I'm already planning on sowing these again this year. Other new seed varieties include Orlaya grandiflora, which I have struggled from seed before. I've learnt that this needs to be sown in modules as the germination is a bit erratic and happens over time so if you sow in modules you can pot the ones germinated on while not disturbing the others. I think they also like fluctuating temperatures so germinated better in my greenhouse which can have extremes of temperatures, rather than inside on my windowsill where I have grown them in the past.
I had hardly any sunflowers on my plot this year and really missed their cheery presence, the slugs put paid to them and also to the Ammi visnaga. I'd had great success with 'Casablanca' last year with no interest in them by the slugs. This year I was trialing a couple of other varieties 'Green Mist' and 'Mystique' but almost every plant was completely eaten by the slugs.
I had success with my biennials this year with some lovely dark red wallflowers and mixed pink and whites of Sweet William, I had some sweet rocket which looked good with the chive flowers, Aquilegia's and Geum. I've got quite a few perennials on my plot which I cut from now too, though I have to be careful that the Aquilegias don't seed all over the place but I have a lovely dark red double variety and a pale blue one too. Actually they make a nice addition to a bouquet even after the flowers have finished as have quite unusual seedheads.
Other perennial plants that proved great for cutting were Sanguisorba, Feverfew, Campanula persicifolia, Sedum is great even before the pink flowers have developed, Veronica gentianoides, Gaura lindheimeri 'The Bride', Lysimachia 'Beaujolais', Lythrum salicaria, Linaria purpurea,  Erysimum 'Bowles Mauve', I've used the architectural grey leaves of artichokes, and again Oregano was in nearly all my bouquets at one point its a great foil for other pink flowers. I planted some allium bulbs on my plot this year, the drumstick ones which aren't too big and look great in bouquets and they are quite cheap to buy. These look nice before and after they turn purple. Some plants don't just produce nice flowers but nice buds, such as Chives, Sedum and Scabious, or nice seed heads, again Scabious, Nigella, Aquilegia. So sometimes its worth thinking outside of the box when you are looking what to pick.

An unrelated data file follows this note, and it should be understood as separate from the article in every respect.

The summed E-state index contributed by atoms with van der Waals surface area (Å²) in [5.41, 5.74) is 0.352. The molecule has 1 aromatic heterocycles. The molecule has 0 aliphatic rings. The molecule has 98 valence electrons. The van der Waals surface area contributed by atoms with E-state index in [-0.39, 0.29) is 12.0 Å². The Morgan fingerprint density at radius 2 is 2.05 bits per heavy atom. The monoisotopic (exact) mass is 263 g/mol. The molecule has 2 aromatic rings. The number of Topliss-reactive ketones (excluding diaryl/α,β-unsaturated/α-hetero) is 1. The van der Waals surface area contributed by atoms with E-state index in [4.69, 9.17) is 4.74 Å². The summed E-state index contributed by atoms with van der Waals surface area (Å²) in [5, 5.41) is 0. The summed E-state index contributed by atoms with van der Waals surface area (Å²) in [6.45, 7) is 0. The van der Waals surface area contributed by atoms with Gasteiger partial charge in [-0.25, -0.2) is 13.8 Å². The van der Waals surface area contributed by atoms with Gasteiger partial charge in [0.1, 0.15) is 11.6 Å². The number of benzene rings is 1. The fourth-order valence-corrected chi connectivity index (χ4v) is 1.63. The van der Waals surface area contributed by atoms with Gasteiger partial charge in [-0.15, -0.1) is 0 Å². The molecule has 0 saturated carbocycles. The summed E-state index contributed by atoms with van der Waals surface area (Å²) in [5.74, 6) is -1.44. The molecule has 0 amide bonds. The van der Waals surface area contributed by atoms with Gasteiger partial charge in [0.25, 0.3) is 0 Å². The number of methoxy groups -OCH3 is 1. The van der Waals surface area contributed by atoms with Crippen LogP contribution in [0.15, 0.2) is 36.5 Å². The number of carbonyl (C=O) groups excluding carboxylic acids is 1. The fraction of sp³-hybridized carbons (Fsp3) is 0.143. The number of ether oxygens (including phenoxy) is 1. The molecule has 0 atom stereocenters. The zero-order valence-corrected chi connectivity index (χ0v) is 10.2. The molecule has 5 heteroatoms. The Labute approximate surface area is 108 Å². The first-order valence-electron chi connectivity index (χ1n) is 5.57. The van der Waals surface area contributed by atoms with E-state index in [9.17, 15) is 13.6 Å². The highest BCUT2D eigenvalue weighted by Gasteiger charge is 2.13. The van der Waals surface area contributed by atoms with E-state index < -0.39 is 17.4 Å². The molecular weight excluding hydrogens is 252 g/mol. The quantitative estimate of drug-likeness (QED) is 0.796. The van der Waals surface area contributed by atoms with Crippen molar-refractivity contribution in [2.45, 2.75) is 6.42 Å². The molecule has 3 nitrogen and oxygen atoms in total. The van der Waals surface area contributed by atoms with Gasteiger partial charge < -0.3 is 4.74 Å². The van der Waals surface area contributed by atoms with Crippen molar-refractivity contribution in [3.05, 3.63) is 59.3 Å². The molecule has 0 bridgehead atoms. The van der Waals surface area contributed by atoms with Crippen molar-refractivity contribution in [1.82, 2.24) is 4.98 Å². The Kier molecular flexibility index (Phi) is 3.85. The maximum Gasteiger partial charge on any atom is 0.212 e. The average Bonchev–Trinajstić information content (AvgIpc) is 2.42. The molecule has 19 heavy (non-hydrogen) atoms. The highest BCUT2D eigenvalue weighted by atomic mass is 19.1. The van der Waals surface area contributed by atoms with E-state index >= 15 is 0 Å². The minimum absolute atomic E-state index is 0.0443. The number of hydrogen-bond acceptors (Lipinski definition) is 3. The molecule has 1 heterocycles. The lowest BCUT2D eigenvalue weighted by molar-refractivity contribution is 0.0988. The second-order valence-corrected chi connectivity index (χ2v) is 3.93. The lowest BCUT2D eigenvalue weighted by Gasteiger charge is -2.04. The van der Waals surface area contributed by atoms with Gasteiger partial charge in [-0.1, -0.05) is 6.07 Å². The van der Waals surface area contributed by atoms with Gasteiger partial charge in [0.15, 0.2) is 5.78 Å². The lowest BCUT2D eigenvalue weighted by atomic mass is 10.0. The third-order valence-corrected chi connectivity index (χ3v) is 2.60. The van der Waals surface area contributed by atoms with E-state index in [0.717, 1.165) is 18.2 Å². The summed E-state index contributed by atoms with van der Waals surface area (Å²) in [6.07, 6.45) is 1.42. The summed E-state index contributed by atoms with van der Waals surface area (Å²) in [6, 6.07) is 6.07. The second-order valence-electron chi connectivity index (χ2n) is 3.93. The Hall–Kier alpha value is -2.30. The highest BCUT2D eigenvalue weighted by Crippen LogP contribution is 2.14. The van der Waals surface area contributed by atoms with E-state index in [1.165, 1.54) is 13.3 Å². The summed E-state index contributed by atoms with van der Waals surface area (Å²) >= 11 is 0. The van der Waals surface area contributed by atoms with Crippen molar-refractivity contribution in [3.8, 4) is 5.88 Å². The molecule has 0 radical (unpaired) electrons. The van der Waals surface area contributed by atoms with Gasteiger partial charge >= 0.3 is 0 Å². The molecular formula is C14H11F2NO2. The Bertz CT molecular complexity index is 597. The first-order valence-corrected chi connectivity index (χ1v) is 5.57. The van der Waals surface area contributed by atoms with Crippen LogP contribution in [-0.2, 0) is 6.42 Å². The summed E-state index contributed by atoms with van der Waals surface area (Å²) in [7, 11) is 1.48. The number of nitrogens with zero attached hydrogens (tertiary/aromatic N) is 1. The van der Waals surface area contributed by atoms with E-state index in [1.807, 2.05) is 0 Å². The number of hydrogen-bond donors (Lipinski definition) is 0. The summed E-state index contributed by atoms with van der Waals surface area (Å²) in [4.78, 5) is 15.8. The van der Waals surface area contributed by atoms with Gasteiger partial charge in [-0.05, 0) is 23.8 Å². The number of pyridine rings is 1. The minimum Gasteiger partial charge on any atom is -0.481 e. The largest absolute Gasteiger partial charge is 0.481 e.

I grew a couple of Dahlia's which proved great for cutting a creamy white variety called 'Cafe au Lait' which has huge flowers and a more simple variety called 'Bright Eyes' which has a bright pink flower and yellow centre and went well with the Cosmos.
So its been a successful year overall I think, its certainly kept me busy, there were moments of despair on arriving at my plot and finding completely empty beds where there had previously been young plants. But the plot is my refuge and place to go to clear my mind and get some fresh air and for me the process is almost as important and the crops. So what kind of year will 2017 bring, I have already placed my seed orders and and looking forward to getting started. Looking forward to following everyones progress on your blogs. Here's to a good year of growing.

Saturday, 14 January 2017

Goodbye to my gardening companion

I lost my gardening companion this week, my beautiful, funny, affectionate cat Bob. 
He's been a constant in my life for the last 16 years, there to keep an eye on me and bring me joy. I got him in 2001 from Dove Holes cat sanctuary near Buxton when I used to live in Disley. A small male tabby and white cat, they weren't sure of his age but thought he was probably about 1 year old. He was a small cat and always stayed small for a male cat but he could look after himself!! He was certainly very protective of his territory and did get involved in the odd fight and despite his size often won. I hated hearing that sound of cats preparing for a fight outside my bedroom window and often had to go down and out to split them up and move them on. I remember once being woken up in the middle of the night by two cats fighting outside the bedroom window and rushing down in my dressing gown. Then once outside realising that it was not Bob and coming in to find him cuddled up on his chair in the lounge wondering what all the fuss was about!!